Rwanda foodSpecial Equipment for Rwandan Cooking


Rwandan cooking does not require any special equipment but a few basic utensils like a stew pan and some pots are essential. You will also need storage containers for the condiments and a large sauce pot. Because the Rwandan food is not very diverse, the cooking methods and equipment are basic ones. If you decide to cook a dish from the Rwandan cuisine, the main challenge will be finding the right ingredients. There are some rare and exotic recipes that belong to the tribal cuisine and which need some special equipment to prepare. Of course, you can use your normal cooking tools, but the taste just wouldn’t be the same. Some of them are the traditional mud oven used to cook bread, the three cooking stones (set to form a triangle) used to bake bread or cakes and the kerosene stove, which has the main advantage that it cooks the food very fast, but it releases a strong odor. A traditional cooking tool is the charcoal burner. The charcoal is placed on top of a grill and a pot is then placed on top. There are holes on the plate for letting the ash fall into the lower compartment. The charcoal is lit by placing papers and sticks in the lower compartment. Once the fire has lighted, the small door in the lower compartment is closed.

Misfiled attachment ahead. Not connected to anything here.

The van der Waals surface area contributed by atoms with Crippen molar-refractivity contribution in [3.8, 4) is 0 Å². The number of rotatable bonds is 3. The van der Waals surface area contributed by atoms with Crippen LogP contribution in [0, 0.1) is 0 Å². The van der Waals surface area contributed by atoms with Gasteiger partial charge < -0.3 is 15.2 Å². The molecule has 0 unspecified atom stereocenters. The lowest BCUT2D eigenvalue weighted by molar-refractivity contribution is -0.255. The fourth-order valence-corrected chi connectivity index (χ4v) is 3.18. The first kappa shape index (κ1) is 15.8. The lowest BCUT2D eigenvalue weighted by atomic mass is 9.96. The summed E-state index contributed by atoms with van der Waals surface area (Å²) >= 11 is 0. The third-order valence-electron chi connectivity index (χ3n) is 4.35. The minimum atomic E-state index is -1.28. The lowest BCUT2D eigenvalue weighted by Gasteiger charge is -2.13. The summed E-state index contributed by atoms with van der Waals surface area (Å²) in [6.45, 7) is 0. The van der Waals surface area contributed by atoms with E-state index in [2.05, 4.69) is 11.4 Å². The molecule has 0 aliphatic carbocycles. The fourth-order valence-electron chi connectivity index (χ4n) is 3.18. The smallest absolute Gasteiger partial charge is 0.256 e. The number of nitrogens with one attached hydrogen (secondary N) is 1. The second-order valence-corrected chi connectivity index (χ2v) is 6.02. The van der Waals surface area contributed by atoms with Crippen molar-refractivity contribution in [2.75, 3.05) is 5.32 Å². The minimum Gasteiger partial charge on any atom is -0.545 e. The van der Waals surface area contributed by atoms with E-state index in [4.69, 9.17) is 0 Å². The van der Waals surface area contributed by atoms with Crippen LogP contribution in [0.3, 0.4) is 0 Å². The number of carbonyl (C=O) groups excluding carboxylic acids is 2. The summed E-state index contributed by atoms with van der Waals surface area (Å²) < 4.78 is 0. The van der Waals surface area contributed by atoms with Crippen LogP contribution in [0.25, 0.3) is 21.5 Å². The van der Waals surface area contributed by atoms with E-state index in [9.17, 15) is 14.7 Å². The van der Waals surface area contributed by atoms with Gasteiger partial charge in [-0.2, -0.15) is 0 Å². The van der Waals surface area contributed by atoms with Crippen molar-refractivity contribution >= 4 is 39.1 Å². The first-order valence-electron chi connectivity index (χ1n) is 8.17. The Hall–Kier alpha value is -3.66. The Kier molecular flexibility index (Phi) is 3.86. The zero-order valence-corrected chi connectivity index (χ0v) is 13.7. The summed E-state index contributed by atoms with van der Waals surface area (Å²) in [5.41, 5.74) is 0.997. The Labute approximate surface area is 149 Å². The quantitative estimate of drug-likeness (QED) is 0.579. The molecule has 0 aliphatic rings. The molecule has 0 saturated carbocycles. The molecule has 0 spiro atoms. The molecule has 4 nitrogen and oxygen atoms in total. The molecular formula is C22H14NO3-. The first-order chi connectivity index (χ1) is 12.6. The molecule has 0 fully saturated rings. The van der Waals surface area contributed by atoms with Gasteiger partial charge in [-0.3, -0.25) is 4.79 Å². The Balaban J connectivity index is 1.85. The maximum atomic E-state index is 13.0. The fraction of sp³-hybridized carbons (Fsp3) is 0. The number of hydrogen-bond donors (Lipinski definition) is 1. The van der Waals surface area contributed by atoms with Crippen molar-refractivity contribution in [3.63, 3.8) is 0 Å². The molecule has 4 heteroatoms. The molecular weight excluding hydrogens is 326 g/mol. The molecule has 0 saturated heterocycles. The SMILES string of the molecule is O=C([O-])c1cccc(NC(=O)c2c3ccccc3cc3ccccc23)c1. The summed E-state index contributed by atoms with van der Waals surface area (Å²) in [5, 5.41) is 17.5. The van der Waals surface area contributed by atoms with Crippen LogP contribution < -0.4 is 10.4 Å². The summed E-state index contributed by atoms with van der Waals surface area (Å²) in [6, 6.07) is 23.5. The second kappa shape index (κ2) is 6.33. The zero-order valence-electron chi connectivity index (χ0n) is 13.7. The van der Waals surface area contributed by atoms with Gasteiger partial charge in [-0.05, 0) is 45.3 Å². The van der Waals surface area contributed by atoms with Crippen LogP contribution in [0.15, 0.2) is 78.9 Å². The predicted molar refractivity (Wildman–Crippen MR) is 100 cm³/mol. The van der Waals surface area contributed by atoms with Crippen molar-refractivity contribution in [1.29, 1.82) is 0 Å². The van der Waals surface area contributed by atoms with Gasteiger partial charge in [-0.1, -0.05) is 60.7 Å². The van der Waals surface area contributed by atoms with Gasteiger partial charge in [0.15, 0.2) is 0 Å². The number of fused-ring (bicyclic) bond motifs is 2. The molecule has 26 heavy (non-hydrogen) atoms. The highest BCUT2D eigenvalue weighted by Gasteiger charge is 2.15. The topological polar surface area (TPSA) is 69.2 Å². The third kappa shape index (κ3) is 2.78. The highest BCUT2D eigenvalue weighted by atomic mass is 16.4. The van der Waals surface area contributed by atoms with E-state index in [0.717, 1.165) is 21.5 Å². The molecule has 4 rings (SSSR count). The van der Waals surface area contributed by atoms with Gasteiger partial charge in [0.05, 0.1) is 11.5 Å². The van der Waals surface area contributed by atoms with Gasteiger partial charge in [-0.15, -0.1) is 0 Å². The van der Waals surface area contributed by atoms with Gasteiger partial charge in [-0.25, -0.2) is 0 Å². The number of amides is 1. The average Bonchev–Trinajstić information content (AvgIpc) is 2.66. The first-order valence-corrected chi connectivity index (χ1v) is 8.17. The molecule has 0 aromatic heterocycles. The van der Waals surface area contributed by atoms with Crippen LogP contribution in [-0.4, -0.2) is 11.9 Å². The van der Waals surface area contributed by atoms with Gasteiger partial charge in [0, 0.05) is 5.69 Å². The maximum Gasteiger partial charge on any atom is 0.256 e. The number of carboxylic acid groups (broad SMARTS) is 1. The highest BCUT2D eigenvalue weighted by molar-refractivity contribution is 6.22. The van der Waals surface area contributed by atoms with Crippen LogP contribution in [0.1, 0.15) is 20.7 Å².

Rwandan Food Traditions and Festivals


Ubucurabwenge is an oral document that refers to mental development and contains the genealogies of the kings of Rwanda. The three other major documents – the myths Ibitekerezo, the Ubwiru rituals and the symbolic poetry Ibisigo follow the spoken rules of Ubucurabwenge. Several celebrations of the Rwandan people are extracted from this document, but, as opposed to many other nations, food does not play an intricate part of such celebrities. In most cases, what Europeans and Americans celebrate through food, Rwandan people celebrate through ritual dancing and chants.

People in Rwandan Food